Nothing like a Supreme Court justice dying to drive our country further apart. With the primaries pitting people on the same side against each other, making for, not even arguably, the worst mudslinging campaigns ever, we needed something to rally people around, not further illuminate folks’ ugly sides. Antonin Scalia’s shocking death manage to unite Democrats and Republicans – so they can get back to understanding who the real enemy is. Each other.
As I’ve referenced in the other political blogs that have been posted in this space, the biggest problem of any group, organization, team or company is not understanding the basic concept for success: What’s right is more important than who’s right. And that is where the country stands when politics is involved. Other areas, too, but it’s violated nowhere more than in the political arena.
As sad as “Nino” Scalia’s death is, what has been revealed about the friendship between the unlikeliest pair of justices, the uber conservative Scalia and his liberal counterpart, Ruth Bader Ginsburg. Seldom were the two on the same side of an argument, especially if the case had anything to do with interpreting the Constitution. Yet, a bond existed between the two justices and their families, including vacationing together. In the world that currently exists, how can that be?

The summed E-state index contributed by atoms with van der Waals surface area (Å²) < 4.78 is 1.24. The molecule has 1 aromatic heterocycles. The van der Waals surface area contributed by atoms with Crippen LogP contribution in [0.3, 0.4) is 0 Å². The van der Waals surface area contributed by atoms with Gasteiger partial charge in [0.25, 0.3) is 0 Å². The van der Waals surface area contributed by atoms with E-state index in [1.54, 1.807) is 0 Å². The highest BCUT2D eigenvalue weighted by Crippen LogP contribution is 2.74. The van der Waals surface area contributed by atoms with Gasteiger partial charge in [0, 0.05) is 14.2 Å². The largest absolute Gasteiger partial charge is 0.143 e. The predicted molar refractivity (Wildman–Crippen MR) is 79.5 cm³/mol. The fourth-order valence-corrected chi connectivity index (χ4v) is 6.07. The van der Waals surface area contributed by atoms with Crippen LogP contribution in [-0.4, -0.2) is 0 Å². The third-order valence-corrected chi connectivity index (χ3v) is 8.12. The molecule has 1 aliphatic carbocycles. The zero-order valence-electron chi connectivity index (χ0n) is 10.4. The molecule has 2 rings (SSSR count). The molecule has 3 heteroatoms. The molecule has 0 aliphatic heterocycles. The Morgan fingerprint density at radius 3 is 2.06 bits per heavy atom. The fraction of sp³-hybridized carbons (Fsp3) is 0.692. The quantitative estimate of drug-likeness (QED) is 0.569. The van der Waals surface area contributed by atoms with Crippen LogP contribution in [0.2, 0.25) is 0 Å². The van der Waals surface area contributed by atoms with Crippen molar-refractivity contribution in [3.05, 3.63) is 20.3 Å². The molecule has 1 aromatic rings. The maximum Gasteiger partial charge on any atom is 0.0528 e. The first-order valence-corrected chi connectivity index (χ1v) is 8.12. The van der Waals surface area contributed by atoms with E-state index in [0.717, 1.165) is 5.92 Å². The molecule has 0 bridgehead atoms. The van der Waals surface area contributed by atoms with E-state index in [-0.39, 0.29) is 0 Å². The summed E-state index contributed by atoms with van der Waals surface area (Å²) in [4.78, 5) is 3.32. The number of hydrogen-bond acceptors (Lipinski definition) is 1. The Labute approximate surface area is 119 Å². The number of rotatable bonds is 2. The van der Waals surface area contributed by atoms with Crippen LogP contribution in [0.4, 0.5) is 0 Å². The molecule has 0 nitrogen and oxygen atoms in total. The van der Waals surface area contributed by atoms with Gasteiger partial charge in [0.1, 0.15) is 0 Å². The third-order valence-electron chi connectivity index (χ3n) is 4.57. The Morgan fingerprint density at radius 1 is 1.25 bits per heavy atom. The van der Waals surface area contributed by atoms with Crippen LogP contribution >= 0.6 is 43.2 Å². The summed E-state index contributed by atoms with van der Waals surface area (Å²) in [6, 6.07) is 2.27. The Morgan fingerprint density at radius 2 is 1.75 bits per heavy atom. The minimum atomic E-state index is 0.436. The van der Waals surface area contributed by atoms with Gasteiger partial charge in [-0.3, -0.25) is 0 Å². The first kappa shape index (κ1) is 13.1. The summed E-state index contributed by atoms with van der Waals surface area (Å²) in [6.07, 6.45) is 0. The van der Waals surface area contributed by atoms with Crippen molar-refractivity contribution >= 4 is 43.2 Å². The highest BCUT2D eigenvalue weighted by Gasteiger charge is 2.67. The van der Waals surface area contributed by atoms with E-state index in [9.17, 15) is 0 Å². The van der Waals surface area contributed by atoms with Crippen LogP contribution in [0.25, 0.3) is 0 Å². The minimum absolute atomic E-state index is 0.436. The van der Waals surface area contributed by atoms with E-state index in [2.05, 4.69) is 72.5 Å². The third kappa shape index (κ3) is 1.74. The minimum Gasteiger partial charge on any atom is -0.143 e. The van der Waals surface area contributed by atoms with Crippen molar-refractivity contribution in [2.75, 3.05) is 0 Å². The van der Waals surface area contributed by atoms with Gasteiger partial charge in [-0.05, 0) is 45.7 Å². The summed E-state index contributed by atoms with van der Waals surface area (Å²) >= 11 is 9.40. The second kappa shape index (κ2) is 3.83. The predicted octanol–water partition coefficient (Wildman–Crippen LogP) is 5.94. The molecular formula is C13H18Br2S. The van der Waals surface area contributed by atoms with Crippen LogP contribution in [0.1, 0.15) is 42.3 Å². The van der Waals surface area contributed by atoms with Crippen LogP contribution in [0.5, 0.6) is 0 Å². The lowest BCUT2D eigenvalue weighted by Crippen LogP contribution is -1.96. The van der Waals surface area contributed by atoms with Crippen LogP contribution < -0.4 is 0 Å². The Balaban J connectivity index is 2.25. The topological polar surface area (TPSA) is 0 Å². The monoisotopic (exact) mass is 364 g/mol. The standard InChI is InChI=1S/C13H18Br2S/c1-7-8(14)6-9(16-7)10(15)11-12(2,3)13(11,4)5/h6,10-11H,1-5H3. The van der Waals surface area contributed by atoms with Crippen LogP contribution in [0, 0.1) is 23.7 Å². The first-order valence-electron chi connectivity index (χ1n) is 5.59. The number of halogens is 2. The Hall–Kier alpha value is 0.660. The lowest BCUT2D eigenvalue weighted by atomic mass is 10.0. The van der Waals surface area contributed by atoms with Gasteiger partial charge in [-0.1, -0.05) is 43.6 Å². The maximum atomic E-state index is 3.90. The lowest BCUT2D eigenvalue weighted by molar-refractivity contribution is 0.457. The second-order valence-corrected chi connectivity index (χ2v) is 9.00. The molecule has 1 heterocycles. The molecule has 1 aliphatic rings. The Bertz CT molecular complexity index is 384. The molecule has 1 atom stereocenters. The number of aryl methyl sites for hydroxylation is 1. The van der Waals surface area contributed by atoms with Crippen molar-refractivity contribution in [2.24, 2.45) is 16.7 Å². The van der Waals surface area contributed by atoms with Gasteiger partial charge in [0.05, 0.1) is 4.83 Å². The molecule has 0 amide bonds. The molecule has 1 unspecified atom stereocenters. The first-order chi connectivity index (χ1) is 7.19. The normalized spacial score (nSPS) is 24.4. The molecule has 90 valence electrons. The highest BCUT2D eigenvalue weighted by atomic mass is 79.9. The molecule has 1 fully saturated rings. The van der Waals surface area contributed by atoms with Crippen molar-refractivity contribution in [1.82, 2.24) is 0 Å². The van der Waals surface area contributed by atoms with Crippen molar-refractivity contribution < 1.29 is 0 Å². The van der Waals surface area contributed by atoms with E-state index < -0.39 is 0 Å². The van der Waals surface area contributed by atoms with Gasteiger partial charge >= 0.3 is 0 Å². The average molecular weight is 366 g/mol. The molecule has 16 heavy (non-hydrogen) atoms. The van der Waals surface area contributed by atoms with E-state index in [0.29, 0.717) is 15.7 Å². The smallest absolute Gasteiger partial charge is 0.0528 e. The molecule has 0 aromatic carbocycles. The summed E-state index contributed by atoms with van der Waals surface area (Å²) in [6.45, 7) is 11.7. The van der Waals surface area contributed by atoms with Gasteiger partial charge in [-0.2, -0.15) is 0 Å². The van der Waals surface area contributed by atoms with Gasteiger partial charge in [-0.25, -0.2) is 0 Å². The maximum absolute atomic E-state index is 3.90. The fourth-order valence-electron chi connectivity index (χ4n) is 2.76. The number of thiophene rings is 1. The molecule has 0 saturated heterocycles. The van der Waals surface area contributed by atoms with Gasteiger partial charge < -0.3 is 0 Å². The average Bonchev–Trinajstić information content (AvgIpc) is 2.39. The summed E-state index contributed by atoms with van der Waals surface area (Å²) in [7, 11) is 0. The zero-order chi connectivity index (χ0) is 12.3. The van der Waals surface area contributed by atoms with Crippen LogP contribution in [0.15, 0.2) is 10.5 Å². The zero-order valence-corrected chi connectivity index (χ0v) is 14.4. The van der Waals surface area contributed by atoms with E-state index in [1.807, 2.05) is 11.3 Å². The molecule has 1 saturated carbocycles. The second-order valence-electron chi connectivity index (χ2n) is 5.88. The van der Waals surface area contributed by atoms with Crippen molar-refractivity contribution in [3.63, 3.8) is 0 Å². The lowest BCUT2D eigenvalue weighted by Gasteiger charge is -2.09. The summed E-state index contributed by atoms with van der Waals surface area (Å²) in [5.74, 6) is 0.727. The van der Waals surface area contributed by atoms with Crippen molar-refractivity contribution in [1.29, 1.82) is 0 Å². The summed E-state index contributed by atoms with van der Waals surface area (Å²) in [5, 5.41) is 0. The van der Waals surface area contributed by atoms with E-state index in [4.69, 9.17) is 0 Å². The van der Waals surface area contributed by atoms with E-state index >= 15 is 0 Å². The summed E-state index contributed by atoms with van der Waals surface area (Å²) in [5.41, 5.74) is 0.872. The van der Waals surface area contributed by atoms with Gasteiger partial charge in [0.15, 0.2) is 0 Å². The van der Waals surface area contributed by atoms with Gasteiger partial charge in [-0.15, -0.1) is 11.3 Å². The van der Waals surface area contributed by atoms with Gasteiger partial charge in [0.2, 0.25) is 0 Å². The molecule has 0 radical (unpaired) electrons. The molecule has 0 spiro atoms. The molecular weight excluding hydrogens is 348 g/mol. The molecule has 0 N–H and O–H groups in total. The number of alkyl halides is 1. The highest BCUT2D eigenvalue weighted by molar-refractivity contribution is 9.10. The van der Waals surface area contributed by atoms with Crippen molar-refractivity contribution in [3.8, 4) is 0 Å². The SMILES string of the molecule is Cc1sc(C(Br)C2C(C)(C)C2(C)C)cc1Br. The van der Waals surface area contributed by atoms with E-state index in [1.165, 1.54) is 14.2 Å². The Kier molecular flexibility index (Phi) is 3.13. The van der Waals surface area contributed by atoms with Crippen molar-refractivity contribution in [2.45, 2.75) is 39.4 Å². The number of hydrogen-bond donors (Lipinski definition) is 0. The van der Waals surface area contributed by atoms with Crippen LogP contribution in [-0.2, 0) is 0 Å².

When asked about that very topic, here’s what they had to say. First, Scalia. “If you can’t disagree ardently with your colleagues about some issues of law and yet personally still be friends, get another job, for Pete’s sake.” Oh, if only you had shouted that from the mountaintops, Chief Justice, before your untimely passing.
Did Ginsburg share similar strong feelings for her counterpart? Even more so. “My opinion is ever so much better because of his stinging dissent. Someday, we will go back to having the kind of legislature that we should, where members, whatever party they belong to, want to make the thing work and cooperate with each other to see that that will happen.” For someone who was born in the 1940s (the late 40s), that type of dialogue bring back memories from my youth – listening to politicians discuss issues rather than personalities, topics that strengthened the nation as opposed to tearing it apart. Synergy was the by-product of interactions back then.
The friendship between those two brilliant scholars was based on mutual respect and common interests that transcended their ideological differences. I mean, if a candidate (since we’re in an election year) can’t take criticism from an opponent without resorting to personal attacks, maybe . . . he or she is wrong. As stated earlier, Scalia and Ginsburg regularly were on opposite sides in matters that divide the nation — including abortion, affirmative action, campaign funding, the death penalty, the environment, gay rights and gun rights. Yet, they managed to somehow not only get along, but respect each other. Our politicians should be ashamed.
Outside of work, the two justices focused on what they had in common – and managed to leave “work” at the office. Unfortunately, in order to win an election, or simply engage in a discussion of an issue, the vast majority today no longer believe in that strategy, as we have witnessed from the political debates of both parties.
As philosopher, social critic and satirist, Mokokoma Mokhonoana’s puts it:
“We usually learn from debates that we seldom learn from debates.”